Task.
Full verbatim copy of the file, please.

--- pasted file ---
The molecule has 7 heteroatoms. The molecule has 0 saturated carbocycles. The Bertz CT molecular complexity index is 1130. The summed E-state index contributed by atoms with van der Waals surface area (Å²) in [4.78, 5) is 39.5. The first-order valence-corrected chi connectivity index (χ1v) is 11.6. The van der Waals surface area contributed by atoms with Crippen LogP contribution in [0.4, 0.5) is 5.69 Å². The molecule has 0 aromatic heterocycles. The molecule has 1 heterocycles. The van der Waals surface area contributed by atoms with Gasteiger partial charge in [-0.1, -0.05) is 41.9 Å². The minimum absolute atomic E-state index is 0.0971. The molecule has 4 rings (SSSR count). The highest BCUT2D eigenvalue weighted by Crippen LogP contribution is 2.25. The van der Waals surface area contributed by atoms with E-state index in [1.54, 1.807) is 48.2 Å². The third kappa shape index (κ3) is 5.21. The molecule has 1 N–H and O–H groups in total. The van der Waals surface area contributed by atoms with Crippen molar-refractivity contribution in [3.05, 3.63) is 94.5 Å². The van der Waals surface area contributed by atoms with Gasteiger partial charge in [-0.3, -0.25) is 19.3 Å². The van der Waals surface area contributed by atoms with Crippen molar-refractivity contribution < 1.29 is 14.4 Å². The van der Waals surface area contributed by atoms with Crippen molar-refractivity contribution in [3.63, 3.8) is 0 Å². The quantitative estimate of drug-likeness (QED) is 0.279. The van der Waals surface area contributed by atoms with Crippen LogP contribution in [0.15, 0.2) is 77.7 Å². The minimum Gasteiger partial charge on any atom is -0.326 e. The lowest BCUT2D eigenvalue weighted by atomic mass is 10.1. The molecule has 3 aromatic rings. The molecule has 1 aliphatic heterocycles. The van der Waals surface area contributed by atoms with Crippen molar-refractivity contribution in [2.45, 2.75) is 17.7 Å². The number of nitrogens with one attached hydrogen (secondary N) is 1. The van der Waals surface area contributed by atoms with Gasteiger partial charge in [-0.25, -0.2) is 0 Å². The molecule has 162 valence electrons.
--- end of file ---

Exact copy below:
The molecule has 7 heteroatoms. The molecule has 0 saturated carbocycles. The Bertz CT molecular complexity index is 1130. The summed E-state index contributed by atoms with van der Waals surface area (Å²) in [4.78, 5) is 39.5. The first-order valence-corrected chi connectivity index (χ1v) is 11.6. The van der Waals surface area contributed by atoms with Crippen LogP contribution in [0.4, 0.5) is 5.69 Å². The molecule has 0 aromatic heterocycles. The molecule has 1 heterocycles. The van der Waals surface area contributed by atoms with Gasteiger partial charge in [-0.1, -0.05) is 41.9 Å². The minimum absolute atomic E-state index is 0.0971. The molecule has 4 rings (SSSR count). The highest BCUT2D eigenvalue weighted by Crippen LogP contribution is 2.25. The van der Waals surface area contributed by atoms with E-state index in [1.54, 1.807) is 48.2 Å². The third kappa shape index (κ3) is 5.21. The molecule has 1 N–H and O–H groups in total. The van der Waals surface area contributed by atoms with Crippen molar-refractivity contribution in [3.05, 3.63) is 94.5 Å². The van der Waals surface area contributed by atoms with Gasteiger partial charge in [-0.3, -0.25) is 19.3 Å². The van der Waals surface area contributed by atoms with Crippen molar-refractivity contribution < 1.29 is 14.4 Å². The van der Waals surface area contributed by atoms with Crippen molar-refractivity contribution in [3.63, 3.8) is 0 Å². The quantitative estimate of drug-likeness (QED) is 0.279. The van der Waals surface area contributed by atoms with Crippen LogP contribution in [0.15, 0.2) is 77.7 Å². The minimum Gasteiger partial charge on any atom is -0.326 e. The lowest BCUT2D eigenvalue weighted by atomic mass is 10.1. The molecule has 3 aromatic rings. The molecule has 1 aliphatic heterocycles. The van der Waals surface area contributed by atoms with Crippen molar-refractivity contribution in [2.45, 2.75) is 17.7 Å². The number of nitrogens with one attached hydrogen (secondary N) is 1. The van der Waals surface area contributed by atoms with Gasteiger partial charge in [-0.25, -0.2) is 0 Å². The molecule has 162 valence electrons.